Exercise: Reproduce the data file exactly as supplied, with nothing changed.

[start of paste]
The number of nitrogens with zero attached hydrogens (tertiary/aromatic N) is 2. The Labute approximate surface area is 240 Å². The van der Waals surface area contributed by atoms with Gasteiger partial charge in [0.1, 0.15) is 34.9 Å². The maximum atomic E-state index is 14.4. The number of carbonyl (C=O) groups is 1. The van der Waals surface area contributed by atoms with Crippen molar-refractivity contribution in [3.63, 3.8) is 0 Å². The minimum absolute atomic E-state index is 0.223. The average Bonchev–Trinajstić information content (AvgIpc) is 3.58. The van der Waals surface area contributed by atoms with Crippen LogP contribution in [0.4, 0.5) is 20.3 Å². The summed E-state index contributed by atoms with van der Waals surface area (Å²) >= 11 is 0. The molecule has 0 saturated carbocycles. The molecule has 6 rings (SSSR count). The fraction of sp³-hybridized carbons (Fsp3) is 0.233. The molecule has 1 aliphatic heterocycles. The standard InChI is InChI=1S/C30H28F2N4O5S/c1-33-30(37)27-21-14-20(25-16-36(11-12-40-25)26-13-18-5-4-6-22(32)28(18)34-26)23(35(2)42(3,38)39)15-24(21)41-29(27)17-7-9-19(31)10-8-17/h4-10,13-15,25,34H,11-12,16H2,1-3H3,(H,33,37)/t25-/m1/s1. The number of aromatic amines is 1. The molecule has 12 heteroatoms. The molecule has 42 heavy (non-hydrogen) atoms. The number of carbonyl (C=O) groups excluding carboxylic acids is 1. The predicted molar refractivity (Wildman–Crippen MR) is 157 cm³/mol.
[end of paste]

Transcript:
The number of nitrogens with zero attached hydrogens (tertiary/aromatic N) is 2. The Labute approximate surface area is 240 Å². The van der Waals surface area contributed by atoms with Gasteiger partial charge in [0.1, 0.15) is 34.9 Å². The maximum atomic E-state index is 14.4. The number of carbonyl (C=O) groups is 1. The van der Waals surface area contributed by atoms with Crippen molar-refractivity contribution in [3.63, 3.8) is 0 Å². The minimum absolute atomic E-state index is 0.223. The average Bonchev–Trinajstić information content (AvgIpc) is 3.58. The van der Waals surface area contributed by atoms with Crippen LogP contribution in [0.4, 0.5) is 20.3 Å². The summed E-state index contributed by atoms with van der Waals surface area (Å²) >= 11 is 0. The molecule has 0 saturated carbocycles. The molecule has 6 rings (SSSR count). The fraction of sp³-hybridized carbons (Fsp3) is 0.233. The molecule has 1 aliphatic heterocycles. The standard InChI is InChI=1S/C30H28F2N4O5S/c1-33-30(37)27-21-14-20(25-16-36(11-12-40-25)26-13-18-5-4-6-22(32)28(18)34-26)23(35(2)42(3,38)39)15-24(21)41-29(27)17-7-9-19(31)10-8-17/h4-10,13-15,25,34H,11-12,16H2,1-3H3,(H,33,37)/t25-/m1/s1. The number of aromatic amines is 1. The molecule has 12 heteroatoms. The molecule has 42 heavy (non-hydrogen) atoms. The number of carbonyl (C=O) groups excluding carboxylic acids is 1. The predicted molar refractivity (Wildman–Crippen MR) is 157 cm³/mol.